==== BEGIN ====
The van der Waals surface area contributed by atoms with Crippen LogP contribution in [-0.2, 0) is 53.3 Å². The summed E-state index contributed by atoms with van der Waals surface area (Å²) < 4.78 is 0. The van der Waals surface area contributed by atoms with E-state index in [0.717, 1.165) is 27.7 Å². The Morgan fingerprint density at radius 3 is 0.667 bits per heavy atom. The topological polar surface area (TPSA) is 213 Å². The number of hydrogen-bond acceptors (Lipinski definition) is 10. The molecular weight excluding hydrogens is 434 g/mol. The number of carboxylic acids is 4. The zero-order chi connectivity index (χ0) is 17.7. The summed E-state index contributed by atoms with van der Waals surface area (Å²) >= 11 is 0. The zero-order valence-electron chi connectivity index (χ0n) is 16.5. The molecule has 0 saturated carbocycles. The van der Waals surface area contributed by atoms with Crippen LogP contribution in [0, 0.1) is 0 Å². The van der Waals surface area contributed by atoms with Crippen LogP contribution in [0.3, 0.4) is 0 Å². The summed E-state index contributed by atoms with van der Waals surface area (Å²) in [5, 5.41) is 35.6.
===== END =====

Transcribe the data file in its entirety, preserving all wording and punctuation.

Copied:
The van der Waals surface area contributed by atoms with Crippen LogP contribution in [-0.2, 0) is 53.3 Å². The summed E-state index contributed by atoms with van der Waals surface area (Å²) < 4.78 is 0. The van der Waals surface area contributed by atoms with E-state index in [0.717, 1.165) is 27.7 Å². The Morgan fingerprint density at radius 3 is 0.667 bits per heavy atom. The topological polar surface area (TPSA) is 213 Å². The number of hydrogen-bond acceptors (Lipinski definition) is 10. The molecular weight excluding hydrogens is 434 g/mol. The number of carboxylic acids is 4. The zero-order chi connectivity index (χ0) is 17.7. The summed E-state index contributed by atoms with van der Waals surface area (Å²) >= 11 is 0. The zero-order valence-electron chi connectivity index (χ0n) is 16.5. The molecule has 0 saturated carbocycles. The van der Waals surface area contributed by atoms with Crippen LogP contribution in [0, 0.1) is 0 Å². The van der Waals surface area contributed by atoms with Crippen LogP contribution in [0.3, 0.4) is 0 Å². The summed E-state index contributed by atoms with van der Waals surface area (Å²) in [5, 5.41) is 35.6.